In cooperation with the nowak & partner law office in Karlsruhe, KIT Innovation Management ran two workshops on the topics of law and taxes for entrepreneurs. More than 20 interesting visitors attended.
KIT start-up consultant Dr Rolf Blattner (left) with the lecturers, Mike Gottstein (11th from the left) and Thorsten Nowak (12th from the left) from the nowak & partner law office
The nowak & partner law office has many years of experience in supporting and advising young companies. This is why we organised a crash course with two lecturers, Mike Gottstein and Thorsten Nowak, on the topics of products, the market, resources, finances, revenue planning, exit scenarios and business plans for our start-up teams. The programme primarily focussed on questions pertaining to taxation and the law.
During the beginning stage of a business startup, founders are often faced with different challenges. Questions regarding financing, the business plan, and fear of failure are always present. However, entry into the business is facilitated through so-called incubators. In an incubator, startup projects that are preparing their business startup find a supervised space to develop and grow.
The term incubator originally comes from the fields of medicine and biology, where it is also referred to as a breeder. The principle of an incubator is to create the ideal conditions for breeding and growth processes. For newborns, for instance, the incubator provides an ideal and safe environment for the child to grow. In the field of business startups, this principle can be transferred to young startups. Incubators for startup teams create the best framework conditions that level the successful start into business life for the prospective entrepreneurs. In the special facilities or spaces of the incubator, startups receive support and consultation for their startup project. In addition to the availability of inexpensive rental spaces and infrastructure (e.g., offices, laboratories, or production facilities), founders are also supported with entrepreneurial know-how. Through consultations and coaching sessions by experts form the startup scene, the teams in the incubator are supported in a targeted manner through intensive supervision and their opportunities for growth increase. The incubator, as a focused startup center, simultaneously stands for infrastructure, knowledge, and network. In some cases, incubators also offer startups seed funding and are available to help founders with tips when searching for capital.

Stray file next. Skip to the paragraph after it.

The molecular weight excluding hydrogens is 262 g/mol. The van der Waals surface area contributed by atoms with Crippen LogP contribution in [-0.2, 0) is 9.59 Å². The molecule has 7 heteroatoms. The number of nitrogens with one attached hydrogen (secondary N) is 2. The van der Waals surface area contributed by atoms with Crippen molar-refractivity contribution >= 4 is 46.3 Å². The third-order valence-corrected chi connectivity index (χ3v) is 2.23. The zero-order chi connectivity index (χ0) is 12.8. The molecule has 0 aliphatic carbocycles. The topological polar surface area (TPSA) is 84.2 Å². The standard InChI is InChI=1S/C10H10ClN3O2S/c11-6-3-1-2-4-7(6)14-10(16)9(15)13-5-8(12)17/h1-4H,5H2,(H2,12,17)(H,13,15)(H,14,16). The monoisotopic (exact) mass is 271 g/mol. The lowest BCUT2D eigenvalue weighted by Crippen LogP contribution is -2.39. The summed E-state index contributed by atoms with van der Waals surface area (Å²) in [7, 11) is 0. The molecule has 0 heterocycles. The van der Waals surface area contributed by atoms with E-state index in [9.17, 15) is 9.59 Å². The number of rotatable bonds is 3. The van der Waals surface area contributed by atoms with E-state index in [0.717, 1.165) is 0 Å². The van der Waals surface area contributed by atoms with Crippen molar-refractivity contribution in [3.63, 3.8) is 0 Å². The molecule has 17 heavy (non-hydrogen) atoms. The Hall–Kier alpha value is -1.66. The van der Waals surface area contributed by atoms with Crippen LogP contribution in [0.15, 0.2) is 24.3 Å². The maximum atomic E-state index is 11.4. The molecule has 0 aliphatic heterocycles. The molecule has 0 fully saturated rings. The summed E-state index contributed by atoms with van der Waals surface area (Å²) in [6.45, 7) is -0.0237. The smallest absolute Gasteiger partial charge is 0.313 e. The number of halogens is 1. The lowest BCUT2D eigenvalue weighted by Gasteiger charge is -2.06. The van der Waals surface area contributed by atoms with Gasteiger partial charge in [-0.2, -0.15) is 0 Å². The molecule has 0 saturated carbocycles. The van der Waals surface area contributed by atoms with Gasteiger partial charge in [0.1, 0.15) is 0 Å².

With its lively startup culture, Karlsruhe offers young founders some smaller and larger incubators or spaces in the area. A list of links for additional information can be found on our website “Space for Founders .” Especially for scientific spin-offs, the KIT offers a high-tech incubator on Campus North, where 10 startup projects and businesses are currently located.
The Federal Ministry for Economic Affairs and Energy (BMWi) offers prospective founders a number of funding programs for implementing their startup ideas. An important instrument is the EXIST Business Start-up Grant, which supports startup projects from an early stage. The funding is directed toward students, graduates, and scientists from universities and non-university research institutions. Within one year, the teams receive the opportunity to turn their first idea into a concrete business model, including a business plan, and to receive professional assistance in doing so.
Three KIT teams didn’t miss out on this chance and applied for the grant – successfully! The founders of Aquaplot, Curafida, and Selfbits were able to gain support with their innovative and technology-oriented ideas and, thus, received the EXIST Business Start-up Grant. The KIT Innovation Department actively helped in preparing applications. The Aquaplot team develops a software as a service solution for navigating and planning routes for maritime and cargo traffic. The team of Curafida also offers a SaaS application. Their system for health services is intended to bring chronically ill patients and their medical specialist closer together and to improve the flow of information. The third team, Selfbits, is working on a cloud-based service in the field of knowledge management / knowledge acquisition.
During the course of the year-long funding period, the teams can continue advancing their startup plans. In doing so, the prospective founders are supported through seminars and coaching. The goal is to prepare them for market entry through the technical and entrepreneurial realization of the idea. The task of the founders is to improve their business plan – the final business plan is the conclusion of the grant support. We look forward to seeing the development of the three KIT teams and wish them a lot of success!
The company Falquez, Pantle und Pritz GbR offers software-as-a-service for flow and noise prognoses in technical device development. With the help of the cloud-based platform NUBERISIM, complex high performance simulations can be driven and operated easily via browser. Therefore, potential sources of noise are found as early as product development and measures for noise minimization can be taken early on. In an interview, we asked Dr. Iris Pantle about the idea, the startup time, and the future prospects.
Team of NUBERISIM (f.l.): Balazs Pritz, Iris Pantle, Carlos Falquez (Source: KIT / Markus Breig)
For the third time, from March 23rd to 27th, 2015, the spring school for soon-to-be founders and scientists interested in founding took place. As previously, the HECTOR School of Engineering & Management was a cooperational partner of the spring school.
As usual, the participants came from a wide array of areas: from toxicology through to genetics and ranging to robotics and interactive real-time systems. We were pleased that the spring school attracted some more female participants this time – nearly half of the 14 participants were female. Continue reading